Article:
Baroness Farrington of Ribbleton

My Lords, my noble friend raises an important aspect of the role that national parks play in terms of all aspects of development and processes in the countryside. I am sure that, like me, my noble friend shares the view that we must make strong representations, as part of the Comprehensive Spending Review, to ensure that the global amount available for national parks is adequate to meet their needs. Beyond that, it must surely be for the national parks in the North West, in the North East and in Wales to make their own judgments about what is appropriate rather than have priorities put upon them by Westminster.

Lord Renton

My Lords, are the Government aware that for a good many years our green and pleasant land, especially in England, has been disappearing owing to our ever-increasing population? Are they also aware that we need more national parks in order to protect our green and pleasant land, but that cannot occur unless more money is made available?

Baroness Farrington of Ribbleton

My Lords, designation of new national parks is the responsibility of the Countryside Agency. I know that the noble Lord, Lord Renton, is aware that the agency has started the process in respect of the New Forest and the South Downs. Were that process to lead to two national parks being confirmed, by 2002 at the earliest, discrete representations would need to be made to consider the appropriate funding.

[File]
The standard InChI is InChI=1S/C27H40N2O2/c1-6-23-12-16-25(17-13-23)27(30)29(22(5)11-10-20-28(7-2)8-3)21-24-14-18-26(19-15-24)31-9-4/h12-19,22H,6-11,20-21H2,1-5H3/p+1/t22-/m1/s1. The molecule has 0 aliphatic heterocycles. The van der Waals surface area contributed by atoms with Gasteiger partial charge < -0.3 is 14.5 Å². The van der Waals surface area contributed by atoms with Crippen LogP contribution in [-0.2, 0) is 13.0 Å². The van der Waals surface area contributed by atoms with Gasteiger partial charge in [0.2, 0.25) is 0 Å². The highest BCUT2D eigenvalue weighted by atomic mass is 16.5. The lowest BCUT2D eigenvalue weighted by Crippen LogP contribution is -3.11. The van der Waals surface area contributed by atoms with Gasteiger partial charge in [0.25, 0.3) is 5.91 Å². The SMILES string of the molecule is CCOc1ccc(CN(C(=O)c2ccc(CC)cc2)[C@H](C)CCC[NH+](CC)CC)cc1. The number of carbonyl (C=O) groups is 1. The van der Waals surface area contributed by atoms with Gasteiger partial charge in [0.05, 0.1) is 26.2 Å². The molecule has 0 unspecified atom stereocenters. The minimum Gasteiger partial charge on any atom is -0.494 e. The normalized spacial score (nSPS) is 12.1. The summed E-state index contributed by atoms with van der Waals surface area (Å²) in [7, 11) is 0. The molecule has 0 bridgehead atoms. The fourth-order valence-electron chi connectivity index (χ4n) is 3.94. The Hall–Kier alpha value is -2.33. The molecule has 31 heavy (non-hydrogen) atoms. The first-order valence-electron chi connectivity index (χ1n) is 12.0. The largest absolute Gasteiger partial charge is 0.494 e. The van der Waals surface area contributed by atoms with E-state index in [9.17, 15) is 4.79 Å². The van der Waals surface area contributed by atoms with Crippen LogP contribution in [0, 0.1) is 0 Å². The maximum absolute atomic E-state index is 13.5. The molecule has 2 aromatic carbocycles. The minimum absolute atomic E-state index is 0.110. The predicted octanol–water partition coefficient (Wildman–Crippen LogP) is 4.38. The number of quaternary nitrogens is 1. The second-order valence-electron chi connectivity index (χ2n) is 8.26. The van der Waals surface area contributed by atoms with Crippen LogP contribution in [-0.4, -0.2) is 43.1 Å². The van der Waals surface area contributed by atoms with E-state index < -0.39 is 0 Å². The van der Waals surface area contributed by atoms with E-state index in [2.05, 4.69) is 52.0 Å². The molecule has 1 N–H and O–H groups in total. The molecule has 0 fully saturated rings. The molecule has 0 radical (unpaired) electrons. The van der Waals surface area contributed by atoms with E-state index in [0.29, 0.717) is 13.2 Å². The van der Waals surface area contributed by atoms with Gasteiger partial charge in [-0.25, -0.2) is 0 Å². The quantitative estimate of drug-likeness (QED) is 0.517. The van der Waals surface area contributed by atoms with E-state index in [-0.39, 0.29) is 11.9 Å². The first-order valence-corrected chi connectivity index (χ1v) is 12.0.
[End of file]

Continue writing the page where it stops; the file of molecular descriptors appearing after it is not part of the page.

Lord Bridges

My Lords, when considering further increases in grants to national parks, will the Minister take into account the fact that there is a social aspect to the grants in that so many national parks are to be found within easy reach of our largest conurbations, in Wales, in the industrial Midlands or in the industrial north, where the inhabitants enjoy those facilities?

Baroness Farrington of Ribbleton

My Lords, as someone whose home is in Preston and who lives within easy reach of both the Yorkshire Dales and the Lake District, I agree that the point raised by the noble Lord is valid. It is one that will be borne in mind by the Government.

Baroness Hamwee

My Lords, perhaps I can move further south, to Exmoor, and ask whether the Minister is aware that the settlement for the current year is causing severe financial difficulties for the Exmoor National Park, including a reduction in several key work areas, particularly in conservation and footpath maintenance?

Baroness Farrington of Ribbleton

My Lords, I accept the point raised by the noble Baroness that. allegedly there are discrepancies between the funding that is allocated to individual parks. In 1998, the Countryside Agency, together with the DETR and the Association of National Park Authorities, commissioned a study that looked at the distribution of funding. In the light of that study, work is going on between the Countryside Agency, the national park authorities and the department to develop a robust, new formula. In producing a new formula, there will be losers as well as gainers and, therefore, I do not expect that it will be too long before there are questions from those who have lost.